Aluminum! Or Aluminium!
Atomic Mass: 26.9815385 amu
Melting Point: 660.32 °C
Boiling Point: 2470 °C
When I was in second grade, my friend Randy and I found some metal pipes outside his grandfather's home that we could lift with surprising ease, and so we did what any sensible boys would do: began fencing. Unfortunately, and much to our astonishment, the pipes began to bend and twist before either of us was able to seriously injure the other. And so it was that I learned some important life lessons about aluminum: it's remarkably lightweight, it has nothing of steel's strength and stiffness, and if you choose to weaponize it, Randy's grandpa won't exactly approve, but won't exactly give a damn, either. That's why we played more at his house than my house.
Aluminum's lightness made it important for a long time in the construction of building-sized tubes that could be sent soaring through the skies on jets to get people and cargo from one airport to another. Obviously the "bend and twist" thing was an issue, but that's what alloying with all of those other metallic elements is for. Nowadays, we pretty much avoid the issue and go straight to fancy plastic laminates. But Aluminum is still considered pretty useful stuff for a million other purposes.
It is of course delightful that it is a slightly different word in International (Aluminium) and North American (Aluminum) English. I didn't know about the archaic "alumium," but now that I do I miss it.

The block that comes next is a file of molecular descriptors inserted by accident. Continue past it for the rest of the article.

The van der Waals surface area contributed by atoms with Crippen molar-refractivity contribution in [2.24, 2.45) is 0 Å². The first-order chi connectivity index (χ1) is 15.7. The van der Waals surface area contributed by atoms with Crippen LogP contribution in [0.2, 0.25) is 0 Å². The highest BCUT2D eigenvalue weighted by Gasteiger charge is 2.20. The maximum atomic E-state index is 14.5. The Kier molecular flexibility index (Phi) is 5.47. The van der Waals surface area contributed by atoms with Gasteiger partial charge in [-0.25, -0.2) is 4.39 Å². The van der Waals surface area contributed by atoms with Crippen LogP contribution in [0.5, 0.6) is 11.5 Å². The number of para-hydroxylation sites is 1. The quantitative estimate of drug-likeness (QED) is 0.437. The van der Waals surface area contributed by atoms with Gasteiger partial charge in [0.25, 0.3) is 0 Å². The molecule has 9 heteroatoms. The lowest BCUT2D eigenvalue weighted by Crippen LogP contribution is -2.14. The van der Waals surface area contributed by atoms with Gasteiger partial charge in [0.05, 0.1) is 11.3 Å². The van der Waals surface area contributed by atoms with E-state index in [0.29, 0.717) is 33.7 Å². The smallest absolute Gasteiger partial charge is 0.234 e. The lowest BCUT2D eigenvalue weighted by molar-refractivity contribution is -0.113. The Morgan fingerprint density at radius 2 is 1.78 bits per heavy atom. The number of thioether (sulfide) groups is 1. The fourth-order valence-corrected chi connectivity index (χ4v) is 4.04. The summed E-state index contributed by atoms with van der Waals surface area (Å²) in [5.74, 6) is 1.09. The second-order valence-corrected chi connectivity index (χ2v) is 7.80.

You might be surprised by how common Aluminum is here on Earth. It is, in fact, the third most common Element up here on the crust, trailing only Oxygen and Silicon. As a proportion of the mass in the universe, Aluminum is almost nothing, but it's exactly the right kind of mass to be heavy enough to end up on a rocky planet but light enough to float to the surface. So here we are, surrounded by the stuff. Oddly, considering its ubiquity in our home environment, it has no apparent biological role whatsoever. None! This is the best evidence I've seen that human beings evolved on another, aluminum-free planet and were brought to Earth by some mysterious force in the distant past, not that I've been looking for it.
The extremely brainy German Friedrich Wöhler is credited with the co-discovery of Beryllium and Silicon, the isolation of Yttrium, Beryllium, and Titanium, and, in 1827, the discovery of Aluminum. That's a hell of a resume. It's surprising how late in the game Aluminum came along, and after the 1820s it remained extremely rare and valuable, more valuable than Gold for instance, for several decades. It wasn't until the Hall-Héroult electrolytic process came along in the 1880s that Aluminum could be produced at a very large scale, and so cheaply enough that tubes of it could eventually be left lying around for me and the neighbor kid to beat on each other with.
|A tree artistically woven out of Aluminum wire, which|
may be by sculptor Kevin Iris, who certainly makes trees
from Aluminum wire. But the source was a little
ambiguous. UPDATE: THIS IS APPARENTLY
NOT A KEVIS IRIS TREE! See first comment, below.